a small flood-inspired gratitude list (and how to help people who are still struggling)


1.  Weekly date nights.  Since the flood, every Sunday night, Marcus and I have been walking to a nearby bar/restaurant for an early dinner, and we make a to-do list for the things we need to tackle in the upcoming week, as part of our rebuilding.  We go over what still needs to be taken care of (providing more information to the bank, making plans for the demolition of our ruined house, that sort of thing),  and we talk about what we need to do to move forward, by looking at the previous week's list, checking off what we managed to accomplish, and updating the list for the week forward.  The entire process only takes about 20 minutes, and then we spend the rest of our meal enjoying each other.  It is entirely possible we have stumbled on a new little ritual, one that will continue even after we have found our permanent home.

2.  Purging everything.  I mean, don't get me wrong -- it's pretty heartbreaking to walk into your house and find everything ruined, especially by sewage-contaminated water.  But if I'm completely honest, there were tons of things in our house that we should've gotten rid of years ago.  For example, while we were cleaning out the house, Marcus and I found Alex's baby stroller -- and Alex is 13 years old.  The truth is that our house needed a good clearing out -- it took a natural disaster to push us to do it.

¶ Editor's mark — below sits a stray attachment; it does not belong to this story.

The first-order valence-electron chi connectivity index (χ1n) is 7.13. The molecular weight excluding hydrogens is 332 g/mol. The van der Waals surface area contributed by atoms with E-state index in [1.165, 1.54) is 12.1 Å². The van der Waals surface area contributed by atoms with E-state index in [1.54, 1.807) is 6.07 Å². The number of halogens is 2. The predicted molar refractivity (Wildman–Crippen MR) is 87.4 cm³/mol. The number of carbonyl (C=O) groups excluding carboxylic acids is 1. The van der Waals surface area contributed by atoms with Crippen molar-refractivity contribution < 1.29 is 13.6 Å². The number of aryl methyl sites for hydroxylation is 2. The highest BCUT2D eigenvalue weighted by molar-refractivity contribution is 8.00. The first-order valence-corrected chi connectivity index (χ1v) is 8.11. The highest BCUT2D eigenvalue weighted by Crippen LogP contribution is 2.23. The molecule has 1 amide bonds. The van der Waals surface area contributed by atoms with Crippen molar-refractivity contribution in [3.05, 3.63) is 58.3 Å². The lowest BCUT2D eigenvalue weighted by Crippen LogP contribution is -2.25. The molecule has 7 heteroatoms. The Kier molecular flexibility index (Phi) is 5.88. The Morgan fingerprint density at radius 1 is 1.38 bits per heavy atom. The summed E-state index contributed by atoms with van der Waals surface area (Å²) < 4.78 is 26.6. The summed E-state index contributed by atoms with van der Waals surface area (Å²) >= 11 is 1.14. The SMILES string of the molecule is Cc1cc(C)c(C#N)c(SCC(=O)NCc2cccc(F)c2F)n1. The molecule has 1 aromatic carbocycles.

3.  The beauty of the capsule wardrobe.  The other morning as I was getting out of the shower, it suddenly dawned on me that my entire wardrobe could easily fit into a carry-on roll-aboard suitcase -- and I'm okay with that.  We lost all of our clothing in the flood, but since I work from home, all of our clothing budget has gone to low-cost stores for Marcus and Alex, who both have to leave the house every day for work and school.  I've bought very little (other than underwear -- side note:  when evacuating your home, don't forget underwear).  But suddenly, I'm realizing that I had way more clothes than I ever needed, and I hesitate to buy any clothes for myself anymore.  I'm remixing what I have in different ways, for different occasions, and I like the creative challenge of having to do so.

4.  The marvel of the kitchen table.  My father believed that academics were everything, and so he ensured that both my sister and I had suitable desks and workspaces in our bedrooms to do our homework.  Because of this, as a parent, I felt the same way:  Alex had a desk in her bedroom really early on, as a preschooler.  And so many evenings after dinner, Alex would retire to her bedroom to do her homework.  While she did, I'd return to my office to continue my work, while Marcus generally worked on his laptop in our family room.  And we never thought anything of it.